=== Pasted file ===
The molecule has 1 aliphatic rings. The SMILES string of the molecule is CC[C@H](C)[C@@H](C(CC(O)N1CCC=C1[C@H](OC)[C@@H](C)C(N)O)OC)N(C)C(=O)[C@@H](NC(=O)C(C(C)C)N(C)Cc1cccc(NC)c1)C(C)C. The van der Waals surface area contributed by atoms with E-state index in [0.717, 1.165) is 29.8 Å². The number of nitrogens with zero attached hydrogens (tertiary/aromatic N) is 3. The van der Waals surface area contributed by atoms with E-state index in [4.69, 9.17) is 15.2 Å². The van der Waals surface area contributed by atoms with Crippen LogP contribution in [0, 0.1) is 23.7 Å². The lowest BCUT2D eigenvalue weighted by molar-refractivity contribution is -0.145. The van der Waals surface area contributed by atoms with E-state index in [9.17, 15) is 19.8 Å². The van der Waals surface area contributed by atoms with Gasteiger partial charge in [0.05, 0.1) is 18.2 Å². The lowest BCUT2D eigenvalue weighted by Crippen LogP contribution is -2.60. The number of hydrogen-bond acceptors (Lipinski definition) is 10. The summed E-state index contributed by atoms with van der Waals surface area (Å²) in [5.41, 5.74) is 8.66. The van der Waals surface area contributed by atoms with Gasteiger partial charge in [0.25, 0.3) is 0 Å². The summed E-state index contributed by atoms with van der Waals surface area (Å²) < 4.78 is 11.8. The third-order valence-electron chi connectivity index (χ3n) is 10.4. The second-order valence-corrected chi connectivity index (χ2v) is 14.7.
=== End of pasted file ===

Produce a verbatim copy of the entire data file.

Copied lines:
The molecule has 1 aliphatic rings. The SMILES string of the molecule is CC[C@H](C)[C@@H](C(CC(O)N1CCC=C1[C@H](OC)[C@@H](C)C(N)O)OC)N(C)C(=O)[C@@H](NC(=O)C(C(C)C)N(C)Cc1cccc(NC)c1)C(C)C. The van der Waals surface area contributed by atoms with E-state index in [0.717, 1.165) is 29.8 Å². The number of nitrogens with zero attached hydrogens (tertiary/aromatic N) is 3. The van der Waals surface area contributed by atoms with E-state index in [4.69, 9.17) is 15.2 Å². The van der Waals surface area contributed by atoms with Crippen LogP contribution in [0, 0.1) is 23.7 Å². The lowest BCUT2D eigenvalue weighted by molar-refractivity contribution is -0.145. The van der Waals surface area contributed by atoms with E-state index in [9.17, 15) is 19.8 Å². The van der Waals surface area contributed by atoms with Gasteiger partial charge in [0.05, 0.1) is 18.2 Å². The lowest BCUT2D eigenvalue weighted by Crippen LogP contribution is -2.60. The number of hydrogen-bond acceptors (Lipinski definition) is 10. The summed E-state index contributed by atoms with van der Waals surface area (Å²) in [5.41, 5.74) is 8.66. The van der Waals surface area contributed by atoms with Gasteiger partial charge in [0.25, 0.3) is 0 Å². The summed E-state index contributed by atoms with van der Waals surface area (Å²) < 4.78 is 11.8. The third-order valence-electron chi connectivity index (χ3n) is 10.4. The second-order valence-corrected chi connectivity index (χ2v) is 14.7.